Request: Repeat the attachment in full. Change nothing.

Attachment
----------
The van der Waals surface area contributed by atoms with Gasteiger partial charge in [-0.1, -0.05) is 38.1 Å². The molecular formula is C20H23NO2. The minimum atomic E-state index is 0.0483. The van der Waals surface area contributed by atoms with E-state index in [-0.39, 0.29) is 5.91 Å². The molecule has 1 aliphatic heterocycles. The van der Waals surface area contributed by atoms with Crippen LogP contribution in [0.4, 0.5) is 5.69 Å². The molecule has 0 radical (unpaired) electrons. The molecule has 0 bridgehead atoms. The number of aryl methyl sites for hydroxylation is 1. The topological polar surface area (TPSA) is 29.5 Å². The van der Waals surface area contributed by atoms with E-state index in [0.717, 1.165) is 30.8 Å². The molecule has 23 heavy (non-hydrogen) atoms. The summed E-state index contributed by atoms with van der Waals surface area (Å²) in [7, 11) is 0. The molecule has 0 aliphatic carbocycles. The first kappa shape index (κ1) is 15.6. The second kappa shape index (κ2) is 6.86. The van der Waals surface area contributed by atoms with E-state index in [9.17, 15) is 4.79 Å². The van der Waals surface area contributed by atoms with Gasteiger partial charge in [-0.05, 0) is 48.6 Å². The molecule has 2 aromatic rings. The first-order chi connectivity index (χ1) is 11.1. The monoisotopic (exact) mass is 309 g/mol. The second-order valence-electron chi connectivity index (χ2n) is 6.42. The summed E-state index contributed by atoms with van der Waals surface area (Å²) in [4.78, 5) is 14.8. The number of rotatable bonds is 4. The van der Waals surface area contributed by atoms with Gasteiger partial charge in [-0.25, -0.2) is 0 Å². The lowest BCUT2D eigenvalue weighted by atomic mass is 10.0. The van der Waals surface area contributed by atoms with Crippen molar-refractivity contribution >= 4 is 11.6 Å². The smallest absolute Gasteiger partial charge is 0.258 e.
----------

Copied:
The van der Waals surface area contributed by atoms with Gasteiger partial charge in [-0.1, -0.05) is 38.1 Å². The molecular formula is C20H23NO2. The minimum atomic E-state index is 0.0483. The van der Waals surface area contributed by atoms with E-state index in [-0.39, 0.29) is 5.91 Å². The molecule has 1 aliphatic heterocycles. The van der Waals surface area contributed by atoms with Crippen LogP contribution in [0.4, 0.5) is 5.69 Å². The molecule has 0 radical (unpaired) electrons. The molecule has 0 bridgehead atoms. The number of aryl methyl sites for hydroxylation is 1. The topological polar surface area (TPSA) is 29.5 Å². The van der Waals surface area contributed by atoms with E-state index in [0.717, 1.165) is 30.8 Å². The molecule has 23 heavy (non-hydrogen) atoms. The summed E-state index contributed by atoms with van der Waals surface area (Å²) in [7, 11) is 0. The molecule has 0 aliphatic carbocycles. The first kappa shape index (κ1) is 15.6. The second kappa shape index (κ2) is 6.86. The van der Waals surface area contributed by atoms with E-state index in [9.17, 15) is 4.79 Å². The van der Waals surface area contributed by atoms with Gasteiger partial charge in [-0.05, 0) is 48.6 Å². The molecule has 2 aromatic rings. The first-order chi connectivity index (χ1) is 11.1. The monoisotopic (exact) mass is 309 g/mol. The second-order valence-electron chi connectivity index (χ2n) is 6.42. The summed E-state index contributed by atoms with van der Waals surface area (Å²) in [4.78, 5) is 14.8. The number of rotatable bonds is 4. The van der Waals surface area contributed by atoms with Gasteiger partial charge in [-0.25, -0.2) is 0 Å². The lowest BCUT2D eigenvalue weighted by atomic mass is 10.0. The van der Waals surface area contributed by atoms with Crippen molar-refractivity contribution >= 4 is 11.6 Å². The smallest absolute Gasteiger partial charge is 0.258 e.